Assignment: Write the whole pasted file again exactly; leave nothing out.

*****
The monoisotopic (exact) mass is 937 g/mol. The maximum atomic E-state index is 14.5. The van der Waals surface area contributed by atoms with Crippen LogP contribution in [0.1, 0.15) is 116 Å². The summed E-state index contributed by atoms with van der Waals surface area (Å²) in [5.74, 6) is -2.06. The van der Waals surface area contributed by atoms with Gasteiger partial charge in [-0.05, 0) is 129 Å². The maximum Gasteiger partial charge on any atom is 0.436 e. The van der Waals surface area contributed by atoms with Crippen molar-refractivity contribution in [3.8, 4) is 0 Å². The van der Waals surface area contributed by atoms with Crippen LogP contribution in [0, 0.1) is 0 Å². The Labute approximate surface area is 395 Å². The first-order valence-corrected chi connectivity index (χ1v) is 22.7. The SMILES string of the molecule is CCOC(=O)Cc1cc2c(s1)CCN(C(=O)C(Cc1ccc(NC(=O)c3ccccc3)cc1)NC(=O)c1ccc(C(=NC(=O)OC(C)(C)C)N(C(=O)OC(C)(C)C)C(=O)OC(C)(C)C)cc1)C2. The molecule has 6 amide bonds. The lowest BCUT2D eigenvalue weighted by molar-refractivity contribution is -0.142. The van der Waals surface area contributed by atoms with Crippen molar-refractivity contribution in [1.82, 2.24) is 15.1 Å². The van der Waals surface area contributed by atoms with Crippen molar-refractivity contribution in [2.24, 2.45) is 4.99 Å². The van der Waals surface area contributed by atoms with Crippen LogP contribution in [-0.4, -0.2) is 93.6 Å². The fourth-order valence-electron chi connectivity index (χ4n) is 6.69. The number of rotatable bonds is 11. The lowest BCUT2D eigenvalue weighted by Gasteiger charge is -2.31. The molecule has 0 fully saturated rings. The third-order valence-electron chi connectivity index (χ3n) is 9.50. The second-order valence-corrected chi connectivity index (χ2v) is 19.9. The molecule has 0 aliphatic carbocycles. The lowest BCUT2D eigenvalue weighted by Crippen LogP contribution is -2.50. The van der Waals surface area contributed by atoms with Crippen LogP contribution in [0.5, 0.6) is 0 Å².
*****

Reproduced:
The monoisotopic (exact) mass is 937 g/mol. The maximum atomic E-state index is 14.5. The van der Waals surface area contributed by atoms with Crippen LogP contribution in [0.1, 0.15) is 116 Å². The summed E-state index contributed by atoms with van der Waals surface area (Å²) in [5.74, 6) is -2.06. The van der Waals surface area contributed by atoms with Gasteiger partial charge in [-0.05, 0) is 129 Å². The maximum Gasteiger partial charge on any atom is 0.436 e. The van der Waals surface area contributed by atoms with Crippen molar-refractivity contribution in [3.8, 4) is 0 Å². The van der Waals surface area contributed by atoms with Crippen LogP contribution in [0, 0.1) is 0 Å². The Labute approximate surface area is 395 Å². The first-order valence-corrected chi connectivity index (χ1v) is 22.7. The SMILES string of the molecule is CCOC(=O)Cc1cc2c(s1)CCN(C(=O)C(Cc1ccc(NC(=O)c3ccccc3)cc1)NC(=O)c1ccc(C(=NC(=O)OC(C)(C)C)N(C(=O)OC(C)(C)C)C(=O)OC(C)(C)C)cc1)C2. The molecule has 6 amide bonds. The lowest BCUT2D eigenvalue weighted by molar-refractivity contribution is -0.142. The van der Waals surface area contributed by atoms with Crippen molar-refractivity contribution in [1.82, 2.24) is 15.1 Å². The van der Waals surface area contributed by atoms with Crippen molar-refractivity contribution in [2.24, 2.45) is 4.99 Å². The van der Waals surface area contributed by atoms with Crippen LogP contribution in [-0.4, -0.2) is 93.6 Å². The fourth-order valence-electron chi connectivity index (χ4n) is 6.69. The number of rotatable bonds is 11. The lowest BCUT2D eigenvalue weighted by Gasteiger charge is -2.31. The molecule has 0 fully saturated rings. The third-order valence-electron chi connectivity index (χ3n) is 9.50. The second-order valence-corrected chi connectivity index (χ2v) is 19.9. The molecule has 0 aliphatic carbocycles. The lowest BCUT2D eigenvalue weighted by Crippen LogP contribution is -2.50. The van der Waals surface area contributed by atoms with Crippen LogP contribution in [0.5, 0.6) is 0 Å².